The last money has the first say – in valuation and in sometimes forcing draconian terms that require prior investors to contribute a proportional new investment to retain a semblance of their original rights and avoid dilution or worse yet, involuntary conversion to a lower class of stock.  As the years progress with typical VC firms seeing lower returns than expected by their limited partner investors, such terms are more common in secondary rounds of financing, causing a real riff between angel investors and their former close allies, the VCs, with whom they had once coexisted as suppliers of deals at expectedly higher valuations at each stage of investment.

So be aware that professional investors are in your company for the eventual large profits at the liquidity event.  They are your friends only as long as you meet or exceed planned growth and value.  They tolerate you and your management when the numbers are a bit murky but with an explanation that is believable and correctable.  They act in their own best interests when things go south. That’s just the facts.

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Posted in Depending upon others, Raising money | 1 Comment

Does your business need money? Read this!

The subject of raising money is critical to many businesses and a passing option to others, depending upon the capital efficiency of the enterprise.  Some businesses require very little capital and the founder can self-finance the enterprise and retain 100% of its ownership and control from ignition through liquidity event (startup through sale).  For you who fit that description, nice work.

For the rest of us desiring to build large, valuable enterprises quickly, the need for outside capital is high on our list of requirements and even the source for some sleepless nights as we worry over the availability and cost of capital.  It is for this group that we explore the implications implicit in raising money for growth.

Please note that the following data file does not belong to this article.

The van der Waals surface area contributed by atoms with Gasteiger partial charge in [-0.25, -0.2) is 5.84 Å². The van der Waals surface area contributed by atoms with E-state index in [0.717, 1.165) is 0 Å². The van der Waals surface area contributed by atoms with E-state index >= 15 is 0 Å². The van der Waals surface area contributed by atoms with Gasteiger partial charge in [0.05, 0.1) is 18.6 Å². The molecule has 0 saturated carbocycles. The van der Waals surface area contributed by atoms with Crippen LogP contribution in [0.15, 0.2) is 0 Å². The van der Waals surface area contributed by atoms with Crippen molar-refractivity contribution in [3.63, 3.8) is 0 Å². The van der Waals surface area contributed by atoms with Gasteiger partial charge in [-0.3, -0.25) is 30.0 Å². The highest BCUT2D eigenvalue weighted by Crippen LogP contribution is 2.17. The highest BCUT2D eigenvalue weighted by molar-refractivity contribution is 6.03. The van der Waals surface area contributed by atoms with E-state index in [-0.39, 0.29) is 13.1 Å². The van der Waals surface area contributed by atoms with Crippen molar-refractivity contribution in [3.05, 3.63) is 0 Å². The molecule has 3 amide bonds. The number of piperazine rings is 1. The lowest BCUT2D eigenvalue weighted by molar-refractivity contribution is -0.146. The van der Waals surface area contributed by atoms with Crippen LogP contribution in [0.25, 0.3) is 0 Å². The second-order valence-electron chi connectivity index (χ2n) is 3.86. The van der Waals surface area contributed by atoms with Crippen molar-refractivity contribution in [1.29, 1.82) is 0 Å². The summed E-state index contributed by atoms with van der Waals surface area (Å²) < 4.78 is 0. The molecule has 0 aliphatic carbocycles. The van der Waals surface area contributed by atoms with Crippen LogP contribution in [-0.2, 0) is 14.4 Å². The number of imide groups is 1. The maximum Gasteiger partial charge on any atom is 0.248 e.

It might be useful to list some of the ways in which you can raise money for growth with and without outside investors.

[Email readers, continue here…]   Bootstrapping:  This term describes your ability to start a business with little investment and grow it using internally-generated funds.  Certainly, bootstrapping is a preferred method of funding growth if it does not hold back the speed of growth or hobble the quality of product or service to the extent that better-funded competitors can overtake the business.  There is a lot to say about retaining control.  You will realize much more from the ultimate sale of your business even if at a considerably lower price than if splitting the proceeds with investors.  You will have more control over strategy and execution than with an outside board overseeing planning and performance.  But few businesses grow into the sweet spot of $20 million to $30 million in worth to an ultimate buyer without the injection of outside capital.

Friends, family and fools:  This term, although pejorative, describes the typical mix of early investors in a small, young growing business.  Money from these sources is relatively easy to come by, and most often comes with no strings as to oversight by a formal board

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composed of these investors and management.  However, most often, these funds are solicited by a well-meaning entrepreneur from investors who are not qualified as accredited investors under the law (currently requiring a proved income of $200,000 a year or $1 million in net worth for an individual investor).